NEILSON, SAMUEL, printer; b. 1771 at Balmaghie (Dumfries and Galloway), Scotland, son of William Neilson and Isabel Brown; d. unmarried 12 Jan. 1793 in Quebec.
Samuel Neilson came to Quebec in 1785 to learn the compositor’s craft in the printing shop of his uncle William Brown. Brown died on 22 March 1789, and Samuel, who inherited a share of a considerable sum of money, purchased the printing shop and its newspaper the Quebec Gazette/La Gazette de Québec.
This paper, which had been founded on 21 June 1764, enjoyed a privileged status since the government published all its official announcements in it at a yearly contract price. But for some years the number of announcements had been increasing substantially and William Brown had had to claim for supplementary expenses each time work increased. Neilson continued to publish the official announcements, but the cost of printing was set by a list of prices that he established on 10 Oct. 1789. On 25 December his printing shop on Côte de la Montagne was damaged by fire; Neilson was nevertheless able to continue publishing his paper, thanks to William Moore, who owned the Quebec Herald, Miscellany and Advertiser.
Neilson markedly improved the quality of the Quebec Gazette. From 1789 on he devoted more space to news and essays, and he published the opinions of both French and English speaking readers on the proposed constitutional act, which was to be passed by parliament in London in 1791. Leading articles and news from European sources, dealing in particular with the events troubling France at the time, also were given more attention. To his weekly four-page edition Neilson quite regularly added a supplement of from two to six pages.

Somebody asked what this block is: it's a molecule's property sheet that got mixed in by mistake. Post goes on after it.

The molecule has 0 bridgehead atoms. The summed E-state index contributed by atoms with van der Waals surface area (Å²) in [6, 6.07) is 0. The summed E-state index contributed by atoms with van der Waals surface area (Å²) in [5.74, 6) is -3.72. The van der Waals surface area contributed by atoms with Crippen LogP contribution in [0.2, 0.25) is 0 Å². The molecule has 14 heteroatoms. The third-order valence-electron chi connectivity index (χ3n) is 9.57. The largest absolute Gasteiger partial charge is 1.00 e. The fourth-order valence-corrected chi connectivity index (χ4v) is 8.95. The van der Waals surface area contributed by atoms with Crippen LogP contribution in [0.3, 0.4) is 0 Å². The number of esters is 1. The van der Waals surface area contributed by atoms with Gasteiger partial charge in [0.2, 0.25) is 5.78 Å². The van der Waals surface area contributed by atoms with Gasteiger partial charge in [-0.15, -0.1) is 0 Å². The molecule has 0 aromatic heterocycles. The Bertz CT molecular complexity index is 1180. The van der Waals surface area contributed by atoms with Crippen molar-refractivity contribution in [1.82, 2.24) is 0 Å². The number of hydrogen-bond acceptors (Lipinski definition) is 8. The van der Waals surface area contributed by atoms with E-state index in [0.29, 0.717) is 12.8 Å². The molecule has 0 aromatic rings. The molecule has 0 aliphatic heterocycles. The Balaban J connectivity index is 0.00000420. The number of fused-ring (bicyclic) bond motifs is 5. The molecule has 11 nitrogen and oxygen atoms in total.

In the early months of 1792 Neilson announced the forthcoming publication of a bilingual monthly journal, to be called the Quebec Magazine/Le Magasin de Québec and sold for 15 pence a copy or three dollars for a year’s subscription. Neilson made Alexander Spark*, minister of the Presbyterian church in Quebec, its editor. The first issue, a 64-page number scheduled for August, came out on 13 Sept. 1792 and included a print of the city of Quebec done by J. G. Hochstetter; subsequently the magazine carried other prints and thus became the first illustrated periodical published in Quebec. The Quebec Magazine reprinted substantial extracts from works on a wide variety of subjects: astronomy, hygiene, poetry, political institutions, history, agriculture, and meteorology. A column entitled the “Provincial Register” was devoted to news from Lower and Upper Canada. Finally, the magazine carried a register of births, marriages, and deaths, meteorological tables, and lists of consumer prices.
Samuel Neilson died of tuberculosis on 12 Jan. 1793 in Quebec. His magazine did not long outlast him for it ceased publication in May 1794. But, through dynamic management, in less than four years Neilson had expanded his printing shop more than his uncle had in 25 years. His firm went to his 16-year-old brother John*, who for some time acted under the guardianship of Alexander Spark. The latter was editor of the Quebec Gazette until John came of age and took over responsibility.
ASQ, Polygraphie, XXXV, 6d; Séminaire, 120, no.259. Quebec Gazette, 12 March 1789, 10 Jan. 1793. Quebec Magazine, 1792–94. Tremaine, Bibliography of Canadian imprints. F.-J. Audet, “John Neilson,” RSC Trans., 3rd ser., XXII (1928), sect.i, 81–97; “William Brown (1737–1789), premier imprimeur, journaliste et libraire de Québec; sa vie et ses œuvres,” RSC Trans., 3rd ser., XXVI (1932), sect.i, 97–112.